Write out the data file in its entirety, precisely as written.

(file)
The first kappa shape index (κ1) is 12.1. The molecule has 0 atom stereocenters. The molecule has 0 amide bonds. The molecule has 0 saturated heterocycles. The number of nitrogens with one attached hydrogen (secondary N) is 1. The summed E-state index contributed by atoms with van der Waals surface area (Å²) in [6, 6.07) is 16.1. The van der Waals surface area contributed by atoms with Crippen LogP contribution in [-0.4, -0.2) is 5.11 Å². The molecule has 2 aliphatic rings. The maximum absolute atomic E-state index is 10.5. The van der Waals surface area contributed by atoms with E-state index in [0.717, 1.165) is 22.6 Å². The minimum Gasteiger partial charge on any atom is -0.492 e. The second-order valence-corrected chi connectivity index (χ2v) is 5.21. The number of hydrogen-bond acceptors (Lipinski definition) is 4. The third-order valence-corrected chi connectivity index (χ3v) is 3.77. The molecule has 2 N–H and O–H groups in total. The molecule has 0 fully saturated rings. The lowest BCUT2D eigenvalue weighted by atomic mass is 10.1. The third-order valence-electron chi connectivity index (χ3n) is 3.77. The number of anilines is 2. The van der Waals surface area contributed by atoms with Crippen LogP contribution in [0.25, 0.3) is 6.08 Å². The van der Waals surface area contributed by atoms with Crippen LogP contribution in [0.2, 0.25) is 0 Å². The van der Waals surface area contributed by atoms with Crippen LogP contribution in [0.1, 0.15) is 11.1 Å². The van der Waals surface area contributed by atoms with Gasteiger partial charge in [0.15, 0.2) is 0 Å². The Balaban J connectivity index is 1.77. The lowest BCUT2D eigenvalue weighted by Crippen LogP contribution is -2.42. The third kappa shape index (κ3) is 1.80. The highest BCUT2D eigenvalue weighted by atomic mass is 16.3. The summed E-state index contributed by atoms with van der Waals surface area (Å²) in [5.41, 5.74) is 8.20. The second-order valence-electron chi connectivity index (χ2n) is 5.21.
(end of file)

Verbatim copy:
The first kappa shape index (κ1) is 12.1. The molecule has 0 atom stereocenters. The molecule has 0 amide bonds. The molecule has 0 saturated heterocycles. The number of nitrogens with one attached hydrogen (secondary N) is 1. The summed E-state index contributed by atoms with van der Waals surface area (Å²) in [6, 6.07) is 16.1. The van der Waals surface area contributed by atoms with Crippen LogP contribution in [-0.4, -0.2) is 5.11 Å². The molecule has 2 aliphatic rings. The maximum absolute atomic E-state index is 10.5. The van der Waals surface area contributed by atoms with E-state index in [0.717, 1.165) is 22.6 Å². The minimum Gasteiger partial charge on any atom is -0.492 e. The second-order valence-corrected chi connectivity index (χ2v) is 5.21. The number of hydrogen-bond acceptors (Lipinski definition) is 4. The third-order valence-corrected chi connectivity index (χ3v) is 3.77. The molecule has 2 N–H and O–H groups in total. The molecule has 0 fully saturated rings. The lowest BCUT2D eigenvalue weighted by atomic mass is 10.1. The third-order valence-electron chi connectivity index (χ3n) is 3.77. The number of anilines is 2. The van der Waals surface area contributed by atoms with Crippen LogP contribution in [0.25, 0.3) is 6.08 Å². The van der Waals surface area contributed by atoms with Crippen LogP contribution in [0.2, 0.25) is 0 Å². The van der Waals surface area contributed by atoms with Crippen LogP contribution in [0.1, 0.15) is 11.1 Å². The van der Waals surface area contributed by atoms with Gasteiger partial charge in [0.15, 0.2) is 0 Å². The Balaban J connectivity index is 1.77. The lowest BCUT2D eigenvalue weighted by Crippen LogP contribution is -2.42. The third kappa shape index (κ3) is 1.80. The highest BCUT2D eigenvalue weighted by atomic mass is 16.3. The summed E-state index contributed by atoms with van der Waals surface area (Å²) in [5.41, 5.74) is 8.20. The second-order valence-electron chi connectivity index (χ2n) is 5.21.